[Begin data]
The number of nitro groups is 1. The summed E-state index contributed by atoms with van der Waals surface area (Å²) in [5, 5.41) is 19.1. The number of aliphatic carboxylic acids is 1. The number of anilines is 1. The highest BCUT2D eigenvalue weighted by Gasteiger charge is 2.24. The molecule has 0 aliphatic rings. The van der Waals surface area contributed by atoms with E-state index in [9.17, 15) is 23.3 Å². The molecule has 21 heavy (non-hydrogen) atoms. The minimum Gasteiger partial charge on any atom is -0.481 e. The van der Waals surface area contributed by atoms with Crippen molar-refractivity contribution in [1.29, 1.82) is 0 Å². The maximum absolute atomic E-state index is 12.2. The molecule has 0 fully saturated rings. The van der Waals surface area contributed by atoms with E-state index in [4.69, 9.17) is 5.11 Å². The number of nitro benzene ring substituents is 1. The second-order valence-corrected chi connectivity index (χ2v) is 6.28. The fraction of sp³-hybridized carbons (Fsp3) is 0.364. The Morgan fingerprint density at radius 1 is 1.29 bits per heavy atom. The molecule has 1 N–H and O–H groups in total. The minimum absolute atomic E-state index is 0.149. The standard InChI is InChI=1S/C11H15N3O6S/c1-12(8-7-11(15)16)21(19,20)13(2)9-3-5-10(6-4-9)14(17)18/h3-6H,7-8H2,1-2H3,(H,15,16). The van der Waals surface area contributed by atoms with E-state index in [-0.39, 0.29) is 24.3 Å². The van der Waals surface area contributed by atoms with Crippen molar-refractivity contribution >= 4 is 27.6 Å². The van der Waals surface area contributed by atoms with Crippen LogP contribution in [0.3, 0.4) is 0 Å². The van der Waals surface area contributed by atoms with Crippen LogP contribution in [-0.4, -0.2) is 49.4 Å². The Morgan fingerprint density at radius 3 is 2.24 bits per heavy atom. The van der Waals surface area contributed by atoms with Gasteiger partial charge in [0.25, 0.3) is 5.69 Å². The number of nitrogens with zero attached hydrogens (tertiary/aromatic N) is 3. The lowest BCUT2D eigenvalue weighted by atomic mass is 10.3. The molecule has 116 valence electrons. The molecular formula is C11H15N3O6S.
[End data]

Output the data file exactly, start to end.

The number of nitro groups is 1. The summed E-state index contributed by atoms with van der Waals surface area (Å²) in [5, 5.41) is 19.1. The number of aliphatic carboxylic acids is 1. The number of anilines is 1. The highest BCUT2D eigenvalue weighted by Gasteiger charge is 2.24. The molecule has 0 aliphatic rings. The van der Waals surface area contributed by atoms with E-state index in [9.17, 15) is 23.3 Å². The molecule has 21 heavy (non-hydrogen) atoms. The minimum Gasteiger partial charge on any atom is -0.481 e. The van der Waals surface area contributed by atoms with Crippen molar-refractivity contribution in [1.29, 1.82) is 0 Å². The maximum absolute atomic E-state index is 12.2. The molecule has 0 fully saturated rings. The van der Waals surface area contributed by atoms with E-state index in [4.69, 9.17) is 5.11 Å². The number of nitro benzene ring substituents is 1. The second-order valence-corrected chi connectivity index (χ2v) is 6.28. The fraction of sp³-hybridized carbons (Fsp3) is 0.364. The Morgan fingerprint density at radius 1 is 1.29 bits per heavy atom. The molecule has 1 N–H and O–H groups in total. The minimum absolute atomic E-state index is 0.149. The standard InChI is InChI=1S/C11H15N3O6S/c1-12(8-7-11(15)16)21(19,20)13(2)9-3-5-10(6-4-9)14(17)18/h3-6H,7-8H2,1-2H3,(H,15,16). The van der Waals surface area contributed by atoms with E-state index in [-0.39, 0.29) is 24.3 Å². The van der Waals surface area contributed by atoms with Crippen molar-refractivity contribution >= 4 is 27.6 Å². The van der Waals surface area contributed by atoms with Crippen LogP contribution in [0.3, 0.4) is 0 Å². The van der Waals surface area contributed by atoms with Crippen LogP contribution in [-0.4, -0.2) is 49.4 Å². The Morgan fingerprint density at radius 3 is 2.24 bits per heavy atom. The van der Waals surface area contributed by atoms with Gasteiger partial charge in [0.25, 0.3) is 5.69 Å². The number of nitrogens with zero attached hydrogens (tertiary/aromatic N) is 3. The lowest BCUT2D eigenvalue weighted by atomic mass is 10.3. The molecule has 116 valence electrons. The molecular formula is C11H15N3O6S.